AmerisourceBergen pays $625 million in oncology repackaging scheme

by Ben Vernia | October 17th, 2018

On October 1, the Department of Justice announced that AmerisourceBergen Corp. has agreed to pay $625 million to resolve civil allegations, originally brought by whistleblowers in three qui tam suits, that the company had illegally repackaged oncology drugs. The company’s subsidiary previously had pleaded guilty on related criminal charges. According to DOJ’s press release:

The Department of Justice announced today that AmerisourceBergen Corporation and its subsidiaries AmerisourceBergen Specialty Group (ABSG), AmerisourceBergen Drug Corporation (ABDC), Oncology Supply Company (OSC), and Medical Initiatives Inc. (MII) (collectively, “ABC”) have agreed to pay $625 million to resolve allegations arising from its operation of a facility that improperly repackaged oncology-supportive injectable drugs into pre-filled syringes and improperly distributed those syringes to physicians treating vulnerable cancer patients.  ABC is one of the nation’s largest wholesale drug companies and ranked number 11 on the Fortune 500 list.  The drugs involved in ABC’s scheme were Procrit®, Aloxi®, Kytril® and its generic form granisetron, Anzemet® and Neupogen®.

Last year, AmerisourceBergen Specialty Group, a wholly-owned subsidiary of AmerisourceBergen Corporation, pled guilty to illegally distributing misbranded drugs and agreed to pay $260 million to resolve criminal liability for its distribution of these drugs from a facility that was not registered with the Food and Drug Administration (FDA).  The settlement announced today resolves ABC’s civil liability to the United States under the False Claims Act for causing false claims for the drugs it repackaged to be submitted to federal health care programs.

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The United States contends that ABC sought to profit from the excess drug product or “overfill” contained within the original FDA-approved sterile vials for these cancer supportive injectable drugs by establishing a pre-filled syringe program through a subsidiary that it claimed was a pharmacy.  The United States alleged that the “pharmacy” was in reality a repackaging operation that created and shipped millions of pre-filled syringes to oncology practices for administration to cancer-stricken patients.  As part of this operation, ABC purchased original vials from their respective manufacturers, broke their sterility, pooled the contents, and repackaged the drugs into pre-filled syringes.

The United States alleged that ABC never submitted any safety, stability, or sterility data to the FDA to show that its operation ensured the safety and efficacy of the repackaged drug products.  It further alleged that, at times, these pre-filled syringes were prepared in non-sterile conditions, contaminated with bacteria and other unknown particles, and lacked the required quality and purity.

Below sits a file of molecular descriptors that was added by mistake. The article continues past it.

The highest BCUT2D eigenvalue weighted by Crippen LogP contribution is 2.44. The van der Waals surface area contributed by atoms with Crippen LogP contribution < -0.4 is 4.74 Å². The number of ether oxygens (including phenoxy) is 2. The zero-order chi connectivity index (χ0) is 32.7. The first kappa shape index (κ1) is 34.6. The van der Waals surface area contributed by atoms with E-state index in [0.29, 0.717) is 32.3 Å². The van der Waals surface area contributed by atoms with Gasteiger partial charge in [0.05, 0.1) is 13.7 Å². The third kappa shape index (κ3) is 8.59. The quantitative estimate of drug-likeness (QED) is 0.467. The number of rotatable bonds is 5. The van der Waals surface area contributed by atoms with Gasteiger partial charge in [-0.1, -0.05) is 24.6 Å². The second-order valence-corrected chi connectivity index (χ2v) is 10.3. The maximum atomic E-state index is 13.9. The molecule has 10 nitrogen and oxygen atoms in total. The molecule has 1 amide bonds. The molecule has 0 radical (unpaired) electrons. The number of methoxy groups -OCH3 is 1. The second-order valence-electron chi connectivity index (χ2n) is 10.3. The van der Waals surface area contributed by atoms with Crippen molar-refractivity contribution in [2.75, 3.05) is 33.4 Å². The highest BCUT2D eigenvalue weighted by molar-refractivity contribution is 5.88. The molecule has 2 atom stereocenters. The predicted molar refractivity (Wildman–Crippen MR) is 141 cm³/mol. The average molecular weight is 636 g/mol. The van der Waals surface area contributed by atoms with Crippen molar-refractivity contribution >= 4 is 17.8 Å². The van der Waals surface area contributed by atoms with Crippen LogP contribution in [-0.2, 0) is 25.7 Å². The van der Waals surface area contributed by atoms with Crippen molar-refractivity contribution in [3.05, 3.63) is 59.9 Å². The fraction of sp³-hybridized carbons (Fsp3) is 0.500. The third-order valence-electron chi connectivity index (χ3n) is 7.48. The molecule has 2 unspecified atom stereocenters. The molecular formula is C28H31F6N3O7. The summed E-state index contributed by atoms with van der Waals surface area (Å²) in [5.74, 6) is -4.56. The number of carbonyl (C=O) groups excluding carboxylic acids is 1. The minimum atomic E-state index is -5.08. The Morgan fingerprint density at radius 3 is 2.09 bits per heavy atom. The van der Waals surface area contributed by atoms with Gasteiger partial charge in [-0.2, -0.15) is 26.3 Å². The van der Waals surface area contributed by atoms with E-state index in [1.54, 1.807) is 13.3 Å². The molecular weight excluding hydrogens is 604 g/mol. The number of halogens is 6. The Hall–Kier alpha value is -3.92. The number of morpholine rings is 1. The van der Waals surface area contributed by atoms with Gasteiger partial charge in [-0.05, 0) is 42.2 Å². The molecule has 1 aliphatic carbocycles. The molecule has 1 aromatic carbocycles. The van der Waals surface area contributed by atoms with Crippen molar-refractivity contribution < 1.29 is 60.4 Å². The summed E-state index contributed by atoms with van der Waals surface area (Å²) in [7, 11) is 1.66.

In addition, by harvesting the overfill, ABC was able to create more doses than it bought from the original vial manufacturers.  The United States alleged that ABC’s scheme enabled it to bill multiple health care providers for the same exact same vial of drug, causing some of those providers to bill the Federal Health Care Programs for the same vial more than once.  The scheme also allegedly enabled ABC to increase its market share by offering various product discounts, which it leveraged to obtain new customers and to keep existing customers buying its entire portfolio of oncology drugs.

The settlement also resolves allegations that ABC gave kickbacks to physicians to induce them to purchase Procrit through the pre-filled syringe program.  The alleged kickbacks were in the form of general pharmacy credits provided to customers, but which were not identifiable as specific to Procrit on the invoice.

Through these actions, the United States contended that ABC caused false claims to be submitted to the Centers for Medicare and Medicaid Services (“CMS”), the Department of Defense’s Defense Health Agency, which administers TRICARE, the Office of Personnel Management, which administers the Federal Employees Health Benefit Program, and the United States Department of Veterans Affairs (collectively, the “Federal Healthcare Payors”). Under the terms of today’s settlement, ABC will pay $581,809,006 plus accrued interest to the federal government and $43,190,994 plus accrued interest to state Medicaid programs.

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DOJ announced that the relators will share in a combined $93,089,441 payment (a 16% relators’ share of the federal portion of the settlement).

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